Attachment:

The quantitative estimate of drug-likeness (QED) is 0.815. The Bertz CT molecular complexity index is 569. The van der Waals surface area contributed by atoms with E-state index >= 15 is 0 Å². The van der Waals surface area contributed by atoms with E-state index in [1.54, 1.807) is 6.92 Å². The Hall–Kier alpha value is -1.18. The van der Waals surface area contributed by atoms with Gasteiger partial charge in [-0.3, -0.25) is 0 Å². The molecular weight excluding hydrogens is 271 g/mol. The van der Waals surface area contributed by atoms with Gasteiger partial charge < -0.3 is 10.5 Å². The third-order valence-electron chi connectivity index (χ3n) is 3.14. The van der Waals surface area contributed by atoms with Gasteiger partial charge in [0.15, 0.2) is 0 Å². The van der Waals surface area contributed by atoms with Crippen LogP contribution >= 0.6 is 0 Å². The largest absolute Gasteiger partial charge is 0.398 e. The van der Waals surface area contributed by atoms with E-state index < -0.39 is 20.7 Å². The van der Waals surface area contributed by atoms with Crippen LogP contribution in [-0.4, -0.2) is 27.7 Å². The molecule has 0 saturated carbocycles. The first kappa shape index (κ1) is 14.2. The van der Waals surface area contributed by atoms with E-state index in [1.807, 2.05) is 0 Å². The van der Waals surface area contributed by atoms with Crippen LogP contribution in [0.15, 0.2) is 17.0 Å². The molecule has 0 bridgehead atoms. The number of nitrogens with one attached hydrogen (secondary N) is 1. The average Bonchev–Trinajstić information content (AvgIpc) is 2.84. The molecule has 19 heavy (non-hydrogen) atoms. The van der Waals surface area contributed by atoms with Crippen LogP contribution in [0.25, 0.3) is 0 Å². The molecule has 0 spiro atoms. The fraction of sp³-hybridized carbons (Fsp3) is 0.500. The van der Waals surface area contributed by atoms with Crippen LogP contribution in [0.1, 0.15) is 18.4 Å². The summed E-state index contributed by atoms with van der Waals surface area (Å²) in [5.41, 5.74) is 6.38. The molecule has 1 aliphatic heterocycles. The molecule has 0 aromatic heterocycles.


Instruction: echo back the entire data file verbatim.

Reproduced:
The quantitative estimate of drug-likeness (QED) is 0.815. The Bertz CT molecular complexity index is 569. The van der Waals surface area contributed by atoms with E-state index >= 15 is 0 Å². The van der Waals surface area contributed by atoms with E-state index in [1.54, 1.807) is 6.92 Å². The Hall–Kier alpha value is -1.18. The van der Waals surface area contributed by atoms with Gasteiger partial charge in [-0.3, -0.25) is 0 Å². The molecular weight excluding hydrogens is 271 g/mol. The van der Waals surface area contributed by atoms with Gasteiger partial charge < -0.3 is 10.5 Å². The third-order valence-electron chi connectivity index (χ3n) is 3.14. The van der Waals surface area contributed by atoms with Gasteiger partial charge in [0.15, 0.2) is 0 Å². The van der Waals surface area contributed by atoms with Crippen LogP contribution >= 0.6 is 0 Å². The largest absolute Gasteiger partial charge is 0.398 e. The van der Waals surface area contributed by atoms with E-state index < -0.39 is 20.7 Å². The van der Waals surface area contributed by atoms with Crippen LogP contribution in [-0.4, -0.2) is 27.7 Å². The molecule has 0 saturated carbocycles. The first kappa shape index (κ1) is 14.2. The van der Waals surface area contributed by atoms with E-state index in [1.807, 2.05) is 0 Å². The van der Waals surface area contributed by atoms with Crippen LogP contribution in [0.15, 0.2) is 17.0 Å². The molecule has 0 bridgehead atoms. The number of nitrogens with one attached hydrogen (secondary N) is 1. The average Bonchev–Trinajstić information content (AvgIpc) is 2.84. The molecule has 19 heavy (non-hydrogen) atoms. The van der Waals surface area contributed by atoms with Crippen LogP contribution in [0.25, 0.3) is 0 Å². The molecule has 0 spiro atoms. The fraction of sp³-hybridized carbons (Fsp3) is 0.500. The van der Waals surface area contributed by atoms with Crippen LogP contribution in [0.1, 0.15) is 18.4 Å². The summed E-state index contributed by atoms with van der Waals surface area (Å²) in [5.41, 5.74) is 6.38. The molecule has 1 aliphatic heterocycles. The molecule has 0 aromatic heterocycles.